Thinking Critically about Research Sources

Unit Plan

Phil Coogan
Adapted by Linda Scott
2 weeks

California Language Arts Content Standards
Standards Addressed in this Unit
Writing Strategies
Research and Technology
1.3 Use clear research questions and suitable research methods (e.g., library, electronic media, personal interview) to elicit and present evidence from primary and secondary sources.
1.5 Synthesize information from multiple sources and identify complexities and discrepancies in the information and the different perspectives found in each medium.
Listening and Speaking: Speaking Application
2.2 Deliver expository presentations:
  1. Convey information and ideas from primary and secondary sources accurately and coherently.
  2. Make distinctions between the relative value and significance of specific data, facts, and ideas.

Teacher Background Reading


Smiley Select and adapt these learning activities to best meet the needs of your students, and to fit the time available:
  1. Have the class brainstorm a variety of possible topics for research which are recorded on the board by the teacher and each recorded on a separate card by a student helper. During this phase the teacher acts as an arbiter to ensure that the topics serve the overall purpose of her/his unit.

    The topics for research may differ depending upon what level this unit is being used at. The possible topics may well be decided by the focus of a thematic unit. At higher levels teachers may wish to focus the research more directly on English language, literature or media-related topics.

    For guidance on how to build online Research Modules which will challenge your students to make up their own minds while supplying them with rich information to support such thinking, visit the Online Module Maker.

  2. Once the final list of (no more than 5-8) topics has been decided, the teacher either:
    • assigns selected groups of three students to each topic.
    • places the cards around the room and allows students to self-select groups based upon interest. (This may entail splitting larger groups up and modifying topics to prevent repetition).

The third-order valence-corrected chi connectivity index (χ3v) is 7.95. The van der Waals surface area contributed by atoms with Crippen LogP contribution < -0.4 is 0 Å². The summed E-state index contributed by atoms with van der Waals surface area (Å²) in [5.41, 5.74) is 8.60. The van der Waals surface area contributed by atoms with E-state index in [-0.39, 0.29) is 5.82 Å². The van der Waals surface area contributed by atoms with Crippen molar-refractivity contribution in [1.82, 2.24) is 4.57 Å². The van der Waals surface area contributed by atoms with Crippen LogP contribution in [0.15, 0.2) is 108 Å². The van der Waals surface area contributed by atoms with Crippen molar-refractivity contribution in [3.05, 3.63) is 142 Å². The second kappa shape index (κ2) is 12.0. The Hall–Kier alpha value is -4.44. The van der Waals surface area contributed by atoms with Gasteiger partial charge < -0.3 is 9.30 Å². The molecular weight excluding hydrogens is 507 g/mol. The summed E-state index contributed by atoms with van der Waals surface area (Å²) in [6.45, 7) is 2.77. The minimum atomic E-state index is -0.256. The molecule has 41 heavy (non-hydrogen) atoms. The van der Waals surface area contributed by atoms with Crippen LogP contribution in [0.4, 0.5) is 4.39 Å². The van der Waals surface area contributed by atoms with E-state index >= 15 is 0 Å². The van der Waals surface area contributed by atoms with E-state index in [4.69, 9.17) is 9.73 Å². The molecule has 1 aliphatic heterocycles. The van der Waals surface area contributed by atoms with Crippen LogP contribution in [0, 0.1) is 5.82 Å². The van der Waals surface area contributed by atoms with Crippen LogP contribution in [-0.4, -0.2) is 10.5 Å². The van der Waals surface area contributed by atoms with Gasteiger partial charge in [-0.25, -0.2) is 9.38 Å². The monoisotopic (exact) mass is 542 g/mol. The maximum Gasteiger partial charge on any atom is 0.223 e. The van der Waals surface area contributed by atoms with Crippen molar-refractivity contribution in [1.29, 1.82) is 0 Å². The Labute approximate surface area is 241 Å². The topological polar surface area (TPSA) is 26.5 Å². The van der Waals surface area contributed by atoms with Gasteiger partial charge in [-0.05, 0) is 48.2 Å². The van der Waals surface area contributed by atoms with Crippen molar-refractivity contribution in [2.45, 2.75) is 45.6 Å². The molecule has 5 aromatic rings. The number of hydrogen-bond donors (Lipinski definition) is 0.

3. Groups then decide upon three key questions they want answered and submit these to the teacher for approval to ensure that they are not so specific or closed that the research process is invalidated or so broad as to be unmanageable.
  4. Once research questions are approved, the class is introduced to the methods of research each group must use to find answers to their questions.
    In each group of three:
    • one member must use a traditional secondary source, eg. book, article, tape or video
    • one member must use the World Wide Web and Four Ways to Search the Internet.
    • one member is responsible for collating and organizing the presentation to the class.

    If the teacher wishes to expose the group to both methods, an alternative is to ensure each group member takes responsibility for one question and uses both methods for that question.

    Teachers may wish to include primary sources in the research, eg. interviews with experts; letter writing, emailing or faxing.

    The Research Evaluation Checklist is, however, only designed for the evaluation of web-based or print-based sources.

  5. Students conduct their research individually in their own time and in class time.
  6. Back in groups, students compare the answers they each got to their question(s). As a group they evaluate all sources by subjecting it to the Resource Evaluation Checklist.

    Teachers wishing to focus exclusively on the critical evaluation of web-based resources, or provide self-direction evaluation tools for students in years 12-13, will find these sites valuable.

  7. Students then report back to the class explaining:
    • Their research topic and questions.
    • A brief summary of the answers to those questions.
    • A comment on which sources scored high and which scored low on the Resource Evaluation Checklist, along with any generalisations they are able to make about sources of information.


As the key skills which are the focus are designed to be incorporated into a large unit, it is not appropriate to use a standards-based rubric for this activity. However, students could self assess using the self assessment resource.


Information Literacies Curriculum
A rich site with many resources on information literacy. Be sure to explore the link on Lessons by Grade Level.

Books, articles, news reports, videotapes, World Wide Web, Resource Evaluation Checklist etc.